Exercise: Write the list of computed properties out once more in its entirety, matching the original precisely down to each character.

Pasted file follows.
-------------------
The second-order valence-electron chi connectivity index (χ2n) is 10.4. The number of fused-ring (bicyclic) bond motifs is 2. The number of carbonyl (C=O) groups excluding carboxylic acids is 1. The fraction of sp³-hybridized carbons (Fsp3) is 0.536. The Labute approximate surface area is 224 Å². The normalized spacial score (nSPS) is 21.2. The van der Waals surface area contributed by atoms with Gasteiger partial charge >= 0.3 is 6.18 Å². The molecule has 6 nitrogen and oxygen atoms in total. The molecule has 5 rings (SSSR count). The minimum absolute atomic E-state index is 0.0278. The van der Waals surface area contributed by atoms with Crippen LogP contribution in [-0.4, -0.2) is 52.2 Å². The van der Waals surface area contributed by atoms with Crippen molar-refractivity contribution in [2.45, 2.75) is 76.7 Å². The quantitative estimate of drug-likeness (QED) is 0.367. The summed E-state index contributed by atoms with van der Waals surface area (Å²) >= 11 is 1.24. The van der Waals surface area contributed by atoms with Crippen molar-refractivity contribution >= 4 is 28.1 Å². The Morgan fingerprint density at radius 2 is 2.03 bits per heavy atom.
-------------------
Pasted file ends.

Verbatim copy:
The second-order valence-electron chi connectivity index (χ2n) is 10.4. The number of fused-ring (bicyclic) bond motifs is 2. The number of carbonyl (C=O) groups excluding carboxylic acids is 1. The fraction of sp³-hybridized carbons (Fsp3) is 0.536. The Labute approximate surface area is 224 Å². The normalized spacial score (nSPS) is 21.2. The van der Waals surface area contributed by atoms with Gasteiger partial charge >= 0.3 is 6.18 Å². The molecule has 6 nitrogen and oxygen atoms in total. The molecule has 5 rings (SSSR count). The minimum absolute atomic E-state index is 0.0278. The van der Waals surface area contributed by atoms with Crippen LogP contribution in [-0.4, -0.2) is 52.2 Å². The van der Waals surface area contributed by atoms with Crippen molar-refractivity contribution in [2.45, 2.75) is 76.7 Å². The quantitative estimate of drug-likeness (QED) is 0.367. The summed E-state index contributed by atoms with van der Waals surface area (Å²) >= 11 is 1.24. The van der Waals surface area contributed by atoms with Crippen molar-refractivity contribution >= 4 is 28.1 Å². The Morgan fingerprint density at radius 2 is 2.03 bits per heavy atom.